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Stories by Ricki Lewis

Health

New Guidelines on Testing Kids DNA-the Cliff s Notes Version

Exomes are big news. Sequencing of the protein-encoding part of the genome is increasingly solving medical mysteries in children. It began with Nicholas Volker and his recovery from a devastating gastrointestinal disease with a stem cell transplant once his exome sequence revealed his problem.And my recent Medscape assignments reveal the trend: 7 of 12 kids’ exomes leading to diagnosis at Duke University (from May 10, 2012); whole genomes of 5 infants from the neonatal intensive care unit at Children’s Mercy Hospital and Clinics in Kansas City, Missouri (from October 3), in just 50 hours each, focusing on 600 single-gene diseases; and 300 patients at the Whole Genome Laboratory at the Baylor College of Medicine, with 300 more waiting -- 85% of them kids (from November 9, 2012).But wait.Before we all run out to get our exomes and/or genomes sequenced, it might be a good idea to slow down and look at how to handle existing, single-gene tests – especially in children...

February 21, 2013 — Ricki Lewis
Evolution

The Denisova Genome and Guys Banging Rocks

As a textbook author, I often have to evaluate new research and predict whether it will stand the test of time. I’m a skeptic. But when Svante Pääbo, director of the Department of Evolutionary Genetics at the Max Planck Institute for Evolutionary Anthropology in Leipzig and his colleagues introduced a new member of the human family in 2010 based on a preliminary genome sequence from a finger bone found in Denisova Cave in the Altai Mountains of southern Siberia, with few other clues, I included her in my book...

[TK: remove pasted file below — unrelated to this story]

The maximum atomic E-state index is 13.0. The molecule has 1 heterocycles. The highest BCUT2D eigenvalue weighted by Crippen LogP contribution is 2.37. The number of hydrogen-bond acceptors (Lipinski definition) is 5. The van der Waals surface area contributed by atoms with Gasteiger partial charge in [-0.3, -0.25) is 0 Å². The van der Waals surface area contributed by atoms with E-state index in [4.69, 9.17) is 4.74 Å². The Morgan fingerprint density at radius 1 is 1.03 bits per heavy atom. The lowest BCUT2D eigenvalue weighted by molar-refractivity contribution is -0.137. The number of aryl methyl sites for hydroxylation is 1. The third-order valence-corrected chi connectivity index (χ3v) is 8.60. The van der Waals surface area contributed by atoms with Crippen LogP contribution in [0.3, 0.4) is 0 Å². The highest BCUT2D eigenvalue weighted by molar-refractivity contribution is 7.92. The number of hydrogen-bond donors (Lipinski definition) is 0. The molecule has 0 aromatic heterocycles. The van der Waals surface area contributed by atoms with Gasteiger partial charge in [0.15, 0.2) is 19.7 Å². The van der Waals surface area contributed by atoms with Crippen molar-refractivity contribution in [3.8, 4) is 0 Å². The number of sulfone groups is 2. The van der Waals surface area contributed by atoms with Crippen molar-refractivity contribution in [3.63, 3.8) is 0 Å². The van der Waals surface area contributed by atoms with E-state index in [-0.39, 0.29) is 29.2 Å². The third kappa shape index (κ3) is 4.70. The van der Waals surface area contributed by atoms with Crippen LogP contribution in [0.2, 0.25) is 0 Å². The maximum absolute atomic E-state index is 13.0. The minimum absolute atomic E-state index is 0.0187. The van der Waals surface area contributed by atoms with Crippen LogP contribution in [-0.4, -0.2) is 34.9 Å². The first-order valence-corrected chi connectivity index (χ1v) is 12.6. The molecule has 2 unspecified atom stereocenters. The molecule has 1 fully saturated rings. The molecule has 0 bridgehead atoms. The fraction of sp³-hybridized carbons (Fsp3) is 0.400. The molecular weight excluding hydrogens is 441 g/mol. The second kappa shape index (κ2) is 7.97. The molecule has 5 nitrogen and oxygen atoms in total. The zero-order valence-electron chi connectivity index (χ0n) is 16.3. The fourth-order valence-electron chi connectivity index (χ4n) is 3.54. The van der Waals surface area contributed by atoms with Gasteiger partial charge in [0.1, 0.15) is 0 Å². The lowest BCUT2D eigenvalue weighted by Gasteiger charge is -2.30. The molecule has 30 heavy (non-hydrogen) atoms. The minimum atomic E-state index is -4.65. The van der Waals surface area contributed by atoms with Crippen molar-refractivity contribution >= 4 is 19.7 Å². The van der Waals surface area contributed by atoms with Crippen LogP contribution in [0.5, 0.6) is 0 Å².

August 30, 2012 — Ricki Lewis
Health

Like a Game of Clue, Genomics Tracks Outbreak, Revealing Evolution in Action

Was it Colonel Mustard in the library with a lead pipe? Or Mrs. Peacock in the ballroom with a candlestick? No, it was deadly, drug-resistant Klebsiella pneumoniae from a 43-year-old woman spreading to 17 other patients, killing 6 of them and sickening 5 others, at the National Institutes of Health’s (NIH) Clinical Center in June 2011.In a biotech version of the classic board game "Clue," researchers from the National Human Genome Research Institute (NHGRI) used genome sequencing to solve the medical mystery of how the infection spread...

August 22, 2012 — Ricki Lewis
Evolution

Hidden Meanings in Our Genomes-and What to Do with Mendel

Summer reading for most people means magazines, novels, and similar escapist fare, but for me, it’s the American Journal of Human Genetics (AJHG). Perusing the table of contents of the current issue tells me what’s dominating this post-genomic era: information beyond the obvious, a subtext hidden within the sequences of A, C, T and G.In the decades following the cracking of the genetic code in the 1960s – the correspondence between DNA (actually RNA) triplets and the 20 types of amino acids in biological proteins – the “one gene-one protein” mindset guided genetic research...

August 20, 2012 — Ricki Lewis
Evolution

10 Things Exome Sequencing Can t Do-but Why It s Still Powerful

Sequencing of the exome – the protein-encoding parts of all the genes – is beginning to dominate the genetics journals as well as headlines, thanks to its ability to diagnose the formerly undiagnosable.The 2011 Pulitzer Prize in Explanatory Reporting honored the Milwaukee-Wisconsin Journal Sentinel’s coverage of a 4-year-old whose intestinal disorder was finally diagnosed after sequencing his exome...

May 16, 2012 — Ricki Lewis
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